You need a socket or pipe cap big enough to slide over the diameter of a single u-joint cap. Take the driveshaft and lay it in the jaws of the vice, so the U-joint is in the squeeze zone. take a socket smaller than the cup diameter and place it on one side. Take the large socket and place it on the other side of the u-joint. tighten vice. The small socket will push the U-joint through the yolk, and push the opposite cap into the empty space of the large socket. Once you bottom out, remove from the vice, and take off the cap you just pushed through. ( You may need a pair of vice grips to grab and twist the cap the rest of the way out.) Now, put giant socket over cap that is still in the yolk, place the small socket so it presses on the capless side of the U-joint Squeeze vice, so the existing cap gets pushed back through where it came from, but then keep squeezing until it is out of the yolk and pressed all the way to the large socket side. Once there, remove from vice, pull the now pressed out second cap out of the yolk hole. Now both caps are off, and you can just pull U-joint out of yolk.
Putting the new one back in is tricky too, you must remove both new caps and put capless U-joint back in hole of yolk, place a samall amount of fresh grease into caps to hold needle bearings in place. (if needle bearing falls out of place and you squeeze the U-joint back together, it will snap or bend bearing and U-join is no good, you must get another needle bearing to replace the damaged one, maybe salvage from old joint, but best to buy new joint if this happens, but if 11:00 pm and store is closed, you have to work next morning, then steal one from old joint) then slide both caps in from outside at same time, while twisting yolk squeeze in caps with vice. Once you bottom out on both sides, take small socket and press one side in until ring acan snap in, not too far, just enough to get ring in, then press in opposite side to same point. Put in rings clamps, then wiggle side to side for free movement. Then install back into truck.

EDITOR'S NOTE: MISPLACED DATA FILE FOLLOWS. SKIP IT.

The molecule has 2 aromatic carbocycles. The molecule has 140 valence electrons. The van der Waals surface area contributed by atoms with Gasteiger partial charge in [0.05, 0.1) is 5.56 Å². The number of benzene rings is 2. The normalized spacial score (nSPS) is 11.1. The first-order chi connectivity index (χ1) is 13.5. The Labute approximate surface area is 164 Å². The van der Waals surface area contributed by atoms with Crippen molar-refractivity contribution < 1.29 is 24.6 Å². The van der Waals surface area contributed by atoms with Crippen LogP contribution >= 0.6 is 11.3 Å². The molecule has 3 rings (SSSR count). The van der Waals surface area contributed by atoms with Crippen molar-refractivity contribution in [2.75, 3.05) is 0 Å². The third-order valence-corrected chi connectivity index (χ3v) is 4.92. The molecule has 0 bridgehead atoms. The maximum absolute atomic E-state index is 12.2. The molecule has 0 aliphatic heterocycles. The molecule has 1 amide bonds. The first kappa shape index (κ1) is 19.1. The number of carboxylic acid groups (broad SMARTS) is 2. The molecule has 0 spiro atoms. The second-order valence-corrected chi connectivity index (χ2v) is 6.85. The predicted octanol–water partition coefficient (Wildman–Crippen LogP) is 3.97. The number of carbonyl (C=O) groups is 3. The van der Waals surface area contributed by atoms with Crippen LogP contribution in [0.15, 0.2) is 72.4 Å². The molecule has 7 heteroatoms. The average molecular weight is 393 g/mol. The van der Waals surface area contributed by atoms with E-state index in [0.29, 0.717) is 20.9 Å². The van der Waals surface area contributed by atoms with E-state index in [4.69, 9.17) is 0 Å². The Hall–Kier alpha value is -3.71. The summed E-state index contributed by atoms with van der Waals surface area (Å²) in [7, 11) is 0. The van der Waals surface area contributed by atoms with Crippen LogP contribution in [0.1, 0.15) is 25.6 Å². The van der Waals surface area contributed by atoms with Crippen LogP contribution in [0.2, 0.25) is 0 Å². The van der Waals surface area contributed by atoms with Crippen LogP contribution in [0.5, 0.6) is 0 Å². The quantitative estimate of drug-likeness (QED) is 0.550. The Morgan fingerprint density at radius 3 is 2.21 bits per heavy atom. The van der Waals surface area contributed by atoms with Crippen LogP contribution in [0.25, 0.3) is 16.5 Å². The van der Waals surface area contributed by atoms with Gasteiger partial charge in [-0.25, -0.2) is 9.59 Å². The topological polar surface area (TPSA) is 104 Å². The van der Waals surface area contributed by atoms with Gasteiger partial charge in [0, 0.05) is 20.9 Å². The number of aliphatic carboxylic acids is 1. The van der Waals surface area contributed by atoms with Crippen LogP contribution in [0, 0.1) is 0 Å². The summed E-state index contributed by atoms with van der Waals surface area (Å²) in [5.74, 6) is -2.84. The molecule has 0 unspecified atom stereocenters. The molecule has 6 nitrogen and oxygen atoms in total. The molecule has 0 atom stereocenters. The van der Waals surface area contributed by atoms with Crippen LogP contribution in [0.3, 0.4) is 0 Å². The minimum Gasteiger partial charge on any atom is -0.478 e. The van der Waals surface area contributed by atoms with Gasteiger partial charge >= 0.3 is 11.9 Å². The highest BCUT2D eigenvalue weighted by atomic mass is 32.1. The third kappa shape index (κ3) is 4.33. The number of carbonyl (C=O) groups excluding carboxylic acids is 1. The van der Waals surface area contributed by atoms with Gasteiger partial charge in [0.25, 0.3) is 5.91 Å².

Posted on Jun 21, 2009
The locking hub control system is not engaging properly. On the 99 Tracker this is a compressed air system that consists of an air pump (compressor), electrical wiring to power and control the air pump, and air hoses that lead to an actuator inside the front differential housing. If there is a leak in the system the PCM will run the air pump for 10 seconds and then shut off, and your propeller shaft can turn all day long, but the front axles will remain free floating. Turn on your key, not your engine, and engage four wheel high. Go listen near the passenger front bumper for the air compressor. If you hear it, then the compressor control and the compressor itself are likely fine. If it shuts off after 10 secs or so, and your 4WD light isn’t on, the PCM timed out the compressor out and shut the compressor off to protect it. You will have to find the leak and fix it. If you are lucky, it’s the air line leading to the front differential; and not the air line inside the differential housing, or the air bladder in the locking actuator, which also resides inside the font diff. If the compressor shuts off and the 4WD light is on (this means the PCM did not shut the air compressor off due to timeout, so the pressure switch read 5-7 psi and the pump shut itself off), you likely don’t have a leak, and something mechanical has the actuator hung up inside the front differential. Lastly if you don't hear the compressor run at all, you either have a faulty compressor, or some sort of wiring problem in that circuit.....it could be as simple as a blown fuse. Good luck.
Posted on Oct 11, 2009